Pipeline Reduces Odds of Oil Train Derailment


The buildout of safe, efficient pipeline infrastructure is redefining how our nation’s domestic energy resources are delivered to critical markets across the nation. A recent article published in the Ottumwa Courier highlighted a growing concern we are all too familiar with – concerns with the safety of oil trains. From the devastating 2013 tank car explosion in Quebec to last month’s oil train derailment in Oregon, it is clear that shipping crude oil resources by rail can be concerning. As noted by the Courier, Iowa is far from immune to these risks with millions of barrels of oil transiting the state’s railways ever year.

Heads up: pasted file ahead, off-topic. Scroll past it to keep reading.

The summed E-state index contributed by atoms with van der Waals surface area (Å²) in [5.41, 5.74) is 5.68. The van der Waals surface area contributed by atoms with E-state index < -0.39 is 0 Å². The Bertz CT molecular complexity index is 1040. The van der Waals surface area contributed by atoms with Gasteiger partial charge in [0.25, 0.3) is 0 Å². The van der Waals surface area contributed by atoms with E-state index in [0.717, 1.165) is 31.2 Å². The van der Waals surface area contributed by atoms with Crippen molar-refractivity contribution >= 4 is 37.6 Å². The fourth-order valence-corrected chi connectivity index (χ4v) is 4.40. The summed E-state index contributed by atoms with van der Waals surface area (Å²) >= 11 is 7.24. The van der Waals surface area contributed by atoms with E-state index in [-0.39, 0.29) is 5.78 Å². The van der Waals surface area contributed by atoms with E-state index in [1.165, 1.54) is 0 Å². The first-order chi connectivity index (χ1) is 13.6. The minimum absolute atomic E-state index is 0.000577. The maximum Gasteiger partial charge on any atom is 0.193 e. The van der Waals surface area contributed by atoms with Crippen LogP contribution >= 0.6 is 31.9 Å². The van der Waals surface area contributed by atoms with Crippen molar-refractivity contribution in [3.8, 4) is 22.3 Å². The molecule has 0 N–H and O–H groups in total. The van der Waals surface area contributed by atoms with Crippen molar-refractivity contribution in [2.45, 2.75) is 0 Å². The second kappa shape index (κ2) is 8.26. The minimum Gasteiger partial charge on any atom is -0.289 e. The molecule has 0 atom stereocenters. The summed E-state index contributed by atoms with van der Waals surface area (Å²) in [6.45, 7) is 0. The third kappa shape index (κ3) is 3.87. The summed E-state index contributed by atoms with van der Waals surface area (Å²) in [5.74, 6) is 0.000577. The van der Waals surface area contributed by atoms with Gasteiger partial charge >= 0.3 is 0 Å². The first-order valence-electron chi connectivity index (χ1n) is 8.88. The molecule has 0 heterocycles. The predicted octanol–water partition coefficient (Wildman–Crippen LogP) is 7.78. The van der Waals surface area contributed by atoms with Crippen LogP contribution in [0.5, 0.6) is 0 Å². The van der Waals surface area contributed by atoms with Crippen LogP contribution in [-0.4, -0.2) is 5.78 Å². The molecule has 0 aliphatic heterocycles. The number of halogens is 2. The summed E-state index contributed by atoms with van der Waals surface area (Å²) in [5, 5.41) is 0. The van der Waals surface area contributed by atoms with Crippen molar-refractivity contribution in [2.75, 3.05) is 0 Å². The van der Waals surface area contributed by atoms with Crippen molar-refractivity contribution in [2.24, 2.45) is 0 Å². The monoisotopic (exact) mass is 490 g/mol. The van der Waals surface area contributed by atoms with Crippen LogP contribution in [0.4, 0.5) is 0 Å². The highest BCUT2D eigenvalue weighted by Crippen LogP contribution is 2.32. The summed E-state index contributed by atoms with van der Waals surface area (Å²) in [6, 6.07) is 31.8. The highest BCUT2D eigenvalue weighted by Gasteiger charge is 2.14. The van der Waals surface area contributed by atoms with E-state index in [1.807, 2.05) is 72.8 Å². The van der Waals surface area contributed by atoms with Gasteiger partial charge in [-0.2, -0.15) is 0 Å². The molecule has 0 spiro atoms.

Not surprisingly, crude-by-rail shipments top Ottumwa Assistant Fire Chief Mike Craff’s list of concerns involving rail transportation. In an interview with the Courier, Craff, who is also the vice president of the Iowa State Hazmat Task Force, said cleaning up a derailment involving crude would a mess. “If one of those catches on fire we pretty much have to let it burn out,” he said.

Adding to concerns is an April 2016 report by the Iowa Department of Transportation that found a state-wide lack of preparedness for a derailment involving crude oil or ethanol.

In Iowa, the Dakota Access Pipeline will transport over 450,000 barrels of oil per day or nearly half of the Bakken’s current production. The pipeline will significantly reduce crude-by-rail traffic in our region, meaning the odds of a derailment involving oil are also drastically cut.